What does the egg freezing process look like?

A step-by-step walkthrough of the egg freezing process
Published on:
October 3, 2023

This article breaks down the entire egg freezing process into manageable stages, from fertility testing to the final egg retrieval. Whether you’re exploring this option for health, personal reasons, or career planning, our guide aims to make the journey more transparent and approachable for you.

Step 1

Fertility testing

To get an understanding of your fertility and anatomy and to create a tailored treatment plan, your provider will require you to perform some pre-treatment investigations.

The pre-treatment investigations include hormonal tests like AMH, FSH, and estradiol to gauge ovarian reserve; virology screenings to ensure the safety of stored eggs; and ultrasound scans, including antral follicle count and uterine evaluation, to provide a detailed overview of reproductive health.

Step 2

Birth control: 2-3 weeks

Clinics often recommend birth control to help your follicles grow at the same rate to assist with egg collection. It also helps with scheduling your travel to the clinic for the procedure.

Step 3

Ovarian stimulation: Approximately 10-12 days

You will administer daily injectable medications of follicle-stimulating hormone (FSH) and luteinizing hormone (LH). The goal is to stimulate the growth and development of multiple follicles (i.e., eggs) to freeze. During this time, you will go to your clinic for monitoring, which includes blood tests and ultrasounds. Your doctor may adjust your medication dosage to ensure that follicles grow appropriately during this time.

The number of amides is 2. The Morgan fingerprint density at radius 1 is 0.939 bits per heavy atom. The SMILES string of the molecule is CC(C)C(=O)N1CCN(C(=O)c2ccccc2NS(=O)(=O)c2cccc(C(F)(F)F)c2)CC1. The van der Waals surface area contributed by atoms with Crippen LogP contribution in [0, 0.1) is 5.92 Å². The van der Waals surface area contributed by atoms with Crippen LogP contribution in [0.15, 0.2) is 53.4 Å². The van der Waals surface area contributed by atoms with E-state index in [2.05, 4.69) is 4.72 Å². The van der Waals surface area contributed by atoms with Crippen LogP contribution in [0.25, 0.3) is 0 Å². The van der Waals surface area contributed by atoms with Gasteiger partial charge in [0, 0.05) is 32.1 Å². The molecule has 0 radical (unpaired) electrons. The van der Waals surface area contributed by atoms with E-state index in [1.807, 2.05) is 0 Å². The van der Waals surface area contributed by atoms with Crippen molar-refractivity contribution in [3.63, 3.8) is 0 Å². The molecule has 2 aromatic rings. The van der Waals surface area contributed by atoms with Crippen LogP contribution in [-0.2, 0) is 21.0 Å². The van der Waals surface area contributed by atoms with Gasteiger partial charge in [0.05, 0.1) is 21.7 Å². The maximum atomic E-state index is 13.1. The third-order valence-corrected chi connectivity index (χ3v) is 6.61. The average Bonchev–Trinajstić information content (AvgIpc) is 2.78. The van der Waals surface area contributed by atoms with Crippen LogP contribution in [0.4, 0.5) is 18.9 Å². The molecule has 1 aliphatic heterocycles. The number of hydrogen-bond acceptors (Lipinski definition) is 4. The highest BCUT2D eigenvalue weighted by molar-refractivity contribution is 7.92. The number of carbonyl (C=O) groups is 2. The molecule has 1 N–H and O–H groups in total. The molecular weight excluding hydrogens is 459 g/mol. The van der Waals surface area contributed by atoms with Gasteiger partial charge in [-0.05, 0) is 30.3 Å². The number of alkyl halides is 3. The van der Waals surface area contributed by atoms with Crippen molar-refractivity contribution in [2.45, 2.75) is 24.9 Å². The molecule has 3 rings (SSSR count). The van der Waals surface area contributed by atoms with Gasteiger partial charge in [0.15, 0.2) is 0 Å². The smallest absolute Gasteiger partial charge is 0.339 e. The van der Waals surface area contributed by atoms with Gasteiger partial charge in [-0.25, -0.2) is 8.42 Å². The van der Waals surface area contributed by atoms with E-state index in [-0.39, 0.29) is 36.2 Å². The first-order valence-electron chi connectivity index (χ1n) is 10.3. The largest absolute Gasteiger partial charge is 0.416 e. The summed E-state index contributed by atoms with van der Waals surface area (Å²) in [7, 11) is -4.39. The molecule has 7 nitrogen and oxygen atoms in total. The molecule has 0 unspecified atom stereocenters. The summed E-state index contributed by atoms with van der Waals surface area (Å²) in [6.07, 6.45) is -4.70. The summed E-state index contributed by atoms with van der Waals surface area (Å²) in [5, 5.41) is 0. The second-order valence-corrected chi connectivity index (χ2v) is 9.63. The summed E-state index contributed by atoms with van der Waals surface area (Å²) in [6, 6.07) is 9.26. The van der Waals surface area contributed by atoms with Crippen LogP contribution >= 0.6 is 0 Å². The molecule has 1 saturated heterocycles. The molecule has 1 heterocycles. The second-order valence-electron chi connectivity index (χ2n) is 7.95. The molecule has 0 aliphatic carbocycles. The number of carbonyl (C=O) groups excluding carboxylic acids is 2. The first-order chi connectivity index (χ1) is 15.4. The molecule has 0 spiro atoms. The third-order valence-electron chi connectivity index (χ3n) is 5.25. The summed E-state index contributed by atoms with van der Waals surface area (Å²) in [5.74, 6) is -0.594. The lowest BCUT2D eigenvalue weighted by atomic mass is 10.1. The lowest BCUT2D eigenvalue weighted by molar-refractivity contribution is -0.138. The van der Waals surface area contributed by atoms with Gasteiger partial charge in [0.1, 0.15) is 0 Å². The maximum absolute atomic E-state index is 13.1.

Step 4

The trigger injection

At the end of the stimulation period, you will be instructed to take a trigger injection. While this can sound a little intimidating, it’s just another type of injection that helps the eggs mature and prepare the body for egg retrieval.

Step 5

Egg retrieval

Two days following the trigger injection, you will go to the clinic for your egg retrieval procedure. This intra-vaginal procedure takes place while you are under IV sedation, so you are asleep, and the procedure is completely pain-free. You may feel some minor cramps after the procedure, which can typically be treated with over-the-counter pain relief.

Step 6

Egg freezing

Once retrieved, embryologists evaluate the eggs to determine which ones are suitable for freezing. Eggs are frozen using a cooling process called vitrification and stored in liquid nitrogen for long-term storage. You will be contacted the following day with an update on how many eggs were able to be frozen.

Not every egg will result in a pregnancy when couples try to conceive on their own, and the same truth applies when you freeze your eggs. IVF does not guarantee a future pregnancy; however, it is a powerful tool to take control of your reproductive future.

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